I was lucky enough to get dropped, too. Likewise did not feel that way at the time. I would not at all mind another contract–but the terms would have to be good enough, and the advance high enough, to make it worthwhile.

    Used to be that if you got cut off for poor sales, you were done. There was nowhere else to go. It was devastating. Now? There’s still more money in “traditional” publishing. But if the deal isn’t good or isn’t there, it’s no longer the end. That takes an incredible amount of pressure off, and is incredibly liberating.

    I had written myself into a corner labeled “What My Agent Thinks Will Sell.” It was getting narrower. And narrower. And narrower. And it was killing me from the soul outward.

    So incredibly glad to be done with that state of mind.

  10. As a reader of several of you fine people, the potential that you will be able to write and PUBLISH more is thrilling.

    the angle brackets are reserved in HTML, so you might decide to use another means of offsetting text. Or learn to “escape” the angle bracket, which is more difficult, as far as I’m concerned.

  11. Maybe Amazon is listening to some authors, but it’s not listening to the ones that are having their work stolen and plagarized.

    Amazon is good for publishers, because it gets the books out to people, now that the bookstores have been killed. Amazon is good to writers who write for the strong ebook-preferring audiences. Amazon is good for readers who don’t mind paying for OCRed old midlist books.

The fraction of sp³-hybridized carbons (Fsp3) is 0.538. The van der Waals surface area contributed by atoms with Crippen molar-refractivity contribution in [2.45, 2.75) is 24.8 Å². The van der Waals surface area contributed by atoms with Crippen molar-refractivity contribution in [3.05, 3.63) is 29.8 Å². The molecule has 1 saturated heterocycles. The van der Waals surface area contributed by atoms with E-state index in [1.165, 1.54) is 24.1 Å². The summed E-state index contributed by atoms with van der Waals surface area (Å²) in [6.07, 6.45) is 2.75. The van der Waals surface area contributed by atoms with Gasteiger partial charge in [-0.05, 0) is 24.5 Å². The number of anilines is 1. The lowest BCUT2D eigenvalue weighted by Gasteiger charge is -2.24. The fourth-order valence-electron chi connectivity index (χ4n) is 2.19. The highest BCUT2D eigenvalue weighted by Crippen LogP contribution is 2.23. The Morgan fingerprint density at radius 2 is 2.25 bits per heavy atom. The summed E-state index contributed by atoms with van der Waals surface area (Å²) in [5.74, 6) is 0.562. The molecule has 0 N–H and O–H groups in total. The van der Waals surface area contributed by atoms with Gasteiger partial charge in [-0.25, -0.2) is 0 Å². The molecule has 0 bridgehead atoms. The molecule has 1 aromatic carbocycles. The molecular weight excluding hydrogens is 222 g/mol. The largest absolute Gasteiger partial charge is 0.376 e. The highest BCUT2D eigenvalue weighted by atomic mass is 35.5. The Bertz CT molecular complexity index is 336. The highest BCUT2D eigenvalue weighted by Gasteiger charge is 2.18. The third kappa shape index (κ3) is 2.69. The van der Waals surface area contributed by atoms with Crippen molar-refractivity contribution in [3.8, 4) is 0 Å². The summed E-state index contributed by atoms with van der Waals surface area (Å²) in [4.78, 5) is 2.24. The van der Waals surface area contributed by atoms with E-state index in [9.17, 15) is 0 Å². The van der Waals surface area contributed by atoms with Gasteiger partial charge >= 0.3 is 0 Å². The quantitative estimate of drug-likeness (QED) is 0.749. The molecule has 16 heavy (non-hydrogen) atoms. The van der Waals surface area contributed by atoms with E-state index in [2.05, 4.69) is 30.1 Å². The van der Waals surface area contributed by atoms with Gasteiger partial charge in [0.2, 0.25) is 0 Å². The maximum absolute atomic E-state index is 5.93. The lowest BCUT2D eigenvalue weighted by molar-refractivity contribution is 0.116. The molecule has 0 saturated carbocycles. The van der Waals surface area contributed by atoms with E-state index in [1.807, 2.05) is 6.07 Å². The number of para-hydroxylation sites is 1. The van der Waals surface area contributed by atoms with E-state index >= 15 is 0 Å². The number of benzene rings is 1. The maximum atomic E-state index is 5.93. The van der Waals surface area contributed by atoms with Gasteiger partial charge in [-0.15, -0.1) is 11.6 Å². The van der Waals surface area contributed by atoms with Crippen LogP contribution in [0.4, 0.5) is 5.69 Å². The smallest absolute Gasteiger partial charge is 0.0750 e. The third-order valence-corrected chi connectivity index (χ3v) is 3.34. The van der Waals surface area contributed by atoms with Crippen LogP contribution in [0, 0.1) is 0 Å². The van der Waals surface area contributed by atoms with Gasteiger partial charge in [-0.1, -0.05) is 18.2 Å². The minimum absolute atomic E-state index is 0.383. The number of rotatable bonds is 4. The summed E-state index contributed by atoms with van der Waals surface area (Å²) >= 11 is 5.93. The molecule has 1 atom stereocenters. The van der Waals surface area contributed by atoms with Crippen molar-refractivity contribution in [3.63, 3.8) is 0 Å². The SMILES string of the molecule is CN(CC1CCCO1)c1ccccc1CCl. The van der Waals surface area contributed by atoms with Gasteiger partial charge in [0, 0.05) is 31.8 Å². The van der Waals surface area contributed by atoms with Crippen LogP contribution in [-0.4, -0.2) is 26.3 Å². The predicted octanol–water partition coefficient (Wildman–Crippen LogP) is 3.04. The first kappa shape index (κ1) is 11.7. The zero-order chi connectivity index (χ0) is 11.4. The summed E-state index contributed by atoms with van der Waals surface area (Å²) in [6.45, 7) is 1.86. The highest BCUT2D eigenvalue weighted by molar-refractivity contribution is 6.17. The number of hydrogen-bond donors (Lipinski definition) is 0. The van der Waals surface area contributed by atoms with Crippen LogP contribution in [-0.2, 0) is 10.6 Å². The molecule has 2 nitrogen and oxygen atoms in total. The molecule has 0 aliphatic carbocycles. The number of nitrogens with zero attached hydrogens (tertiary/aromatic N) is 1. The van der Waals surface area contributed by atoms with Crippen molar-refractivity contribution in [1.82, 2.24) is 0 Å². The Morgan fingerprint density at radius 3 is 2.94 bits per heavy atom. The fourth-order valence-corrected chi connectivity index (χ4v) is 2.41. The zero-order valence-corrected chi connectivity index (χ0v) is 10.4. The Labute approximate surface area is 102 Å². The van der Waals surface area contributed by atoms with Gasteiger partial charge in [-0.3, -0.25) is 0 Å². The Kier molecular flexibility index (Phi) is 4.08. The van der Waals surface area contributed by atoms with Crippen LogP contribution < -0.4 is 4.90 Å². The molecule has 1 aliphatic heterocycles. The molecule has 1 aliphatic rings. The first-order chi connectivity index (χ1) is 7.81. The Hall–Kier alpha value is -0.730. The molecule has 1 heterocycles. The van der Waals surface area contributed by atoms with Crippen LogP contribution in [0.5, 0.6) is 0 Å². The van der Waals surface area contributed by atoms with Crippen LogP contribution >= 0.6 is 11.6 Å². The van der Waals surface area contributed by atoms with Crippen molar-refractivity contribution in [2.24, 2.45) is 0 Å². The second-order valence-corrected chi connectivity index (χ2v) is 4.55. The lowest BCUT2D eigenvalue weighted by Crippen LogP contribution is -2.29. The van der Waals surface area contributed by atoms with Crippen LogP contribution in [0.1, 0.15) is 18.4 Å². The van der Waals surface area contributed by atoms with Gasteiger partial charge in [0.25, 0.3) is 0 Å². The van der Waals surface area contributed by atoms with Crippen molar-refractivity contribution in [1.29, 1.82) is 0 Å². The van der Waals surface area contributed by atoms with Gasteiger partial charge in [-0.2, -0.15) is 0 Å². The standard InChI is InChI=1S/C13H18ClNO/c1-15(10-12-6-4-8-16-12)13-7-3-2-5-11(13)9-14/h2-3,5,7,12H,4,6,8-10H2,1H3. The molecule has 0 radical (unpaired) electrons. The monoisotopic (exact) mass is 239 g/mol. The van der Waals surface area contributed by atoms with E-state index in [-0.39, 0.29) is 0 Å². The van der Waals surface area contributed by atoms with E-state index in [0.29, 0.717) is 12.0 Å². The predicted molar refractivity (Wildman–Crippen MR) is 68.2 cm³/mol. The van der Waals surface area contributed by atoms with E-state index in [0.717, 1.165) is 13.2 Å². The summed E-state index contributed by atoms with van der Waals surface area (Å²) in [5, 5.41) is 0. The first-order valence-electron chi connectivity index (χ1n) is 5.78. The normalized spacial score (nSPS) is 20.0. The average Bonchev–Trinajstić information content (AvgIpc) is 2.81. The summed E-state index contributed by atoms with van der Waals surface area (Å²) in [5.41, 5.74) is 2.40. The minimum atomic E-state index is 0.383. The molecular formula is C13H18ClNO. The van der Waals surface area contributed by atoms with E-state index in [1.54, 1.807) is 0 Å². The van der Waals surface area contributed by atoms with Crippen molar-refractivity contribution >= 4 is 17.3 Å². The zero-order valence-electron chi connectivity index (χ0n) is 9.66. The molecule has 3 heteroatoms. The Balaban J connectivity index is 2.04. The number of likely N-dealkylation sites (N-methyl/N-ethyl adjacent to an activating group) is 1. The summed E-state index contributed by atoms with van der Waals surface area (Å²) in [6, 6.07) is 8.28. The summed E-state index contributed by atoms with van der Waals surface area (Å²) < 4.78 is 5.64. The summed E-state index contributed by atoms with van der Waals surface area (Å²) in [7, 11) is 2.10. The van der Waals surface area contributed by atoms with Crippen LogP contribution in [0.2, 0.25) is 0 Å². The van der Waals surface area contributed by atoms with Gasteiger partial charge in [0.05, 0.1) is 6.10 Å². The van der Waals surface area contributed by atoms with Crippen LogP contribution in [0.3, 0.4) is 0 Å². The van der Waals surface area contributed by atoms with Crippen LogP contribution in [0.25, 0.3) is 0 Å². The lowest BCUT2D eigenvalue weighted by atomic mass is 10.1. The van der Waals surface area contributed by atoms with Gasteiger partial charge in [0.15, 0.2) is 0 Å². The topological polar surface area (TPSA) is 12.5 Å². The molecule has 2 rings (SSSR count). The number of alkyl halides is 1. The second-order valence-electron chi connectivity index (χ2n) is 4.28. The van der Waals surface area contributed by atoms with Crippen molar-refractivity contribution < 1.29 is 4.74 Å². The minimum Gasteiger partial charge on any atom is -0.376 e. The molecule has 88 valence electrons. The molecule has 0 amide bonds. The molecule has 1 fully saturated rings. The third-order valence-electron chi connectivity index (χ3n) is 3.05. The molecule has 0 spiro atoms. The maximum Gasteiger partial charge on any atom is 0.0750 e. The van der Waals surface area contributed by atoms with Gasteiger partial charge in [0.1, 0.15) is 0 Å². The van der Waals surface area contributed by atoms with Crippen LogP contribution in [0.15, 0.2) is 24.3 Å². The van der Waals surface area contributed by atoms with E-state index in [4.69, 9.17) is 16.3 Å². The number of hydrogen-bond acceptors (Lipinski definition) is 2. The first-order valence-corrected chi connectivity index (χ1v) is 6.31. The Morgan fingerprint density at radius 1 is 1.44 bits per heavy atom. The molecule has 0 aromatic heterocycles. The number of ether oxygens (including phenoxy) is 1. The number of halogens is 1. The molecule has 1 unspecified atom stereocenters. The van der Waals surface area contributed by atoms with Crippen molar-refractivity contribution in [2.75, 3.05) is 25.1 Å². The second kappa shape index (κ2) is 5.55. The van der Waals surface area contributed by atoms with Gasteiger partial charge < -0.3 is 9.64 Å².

I don’t feel sorry for the publishers, just like I didn’t feel sorry for the record companies. But as I have read history, I fear monopolies, and I know our anti-trust legislation is toothless. If I buy an ebook I won’t buy it from Amazon. I’ll buy it from here. Competition creates employment, and we don’t have a lot of either these days.

  12. I owe Barnes and Ignoble a lot, even if their upper-West Side store did, theoretically, put the upper-West Side Shakespeare and Company out of business, but I found S&Co. an unbearable hotbed of snark, less customer-focused than full-of-themselves (when I tried to order a couple of copies of one of my books there, figuring I would give an indie bookstore my business, “We don’t order that sort of book here…”). B&N was pleased to order me whatever I wanted. And I wrote four books in their coffee shop (until they covered the wall plugs and my laptop battery wouldn’t hold out for long enough to get much writing done, at which point I moved to a local Starbucks). These days I tend to do my online book buying from B&N, just to encourage a little competition. I’m happy to buy shoes and board games from Amazon.

    I note that with Borders (which was always less book-focused than B&N) defunct, the nearest big-box bookstore to San Francisco is a 15 minute drive away in San Bruno. The ecology of bookstores is reverting to smaller indie stores here. Who’d have thought?

  13. Wow, Mad — I had no idea Shakespeare & Co was so nose-in-the-air! I want to work with B&N, but after wasting an hour of my life trying to find out why my review of a book was pulled, and how to change it (the mythical button never appears on my screen) they are making it hard for us to do the small things that Amazon does well, like having reviews there, etc.

    But I will look for places @ B&N to put author info, and will try. Because I want competition, too. As annoying as dealing with multiple groups has been, it is much better than the alternative!

    I still have an agent, and plan to give him something to sell. But I’m not accepting chicken feed for it, and if NYC is not interested in what I want to write, I’ll go it alone. It’s the only solution I see to our narrowing options.

    It seems to me that HTML works in our forms — I have tried an italics above to see. That could be used for quotes.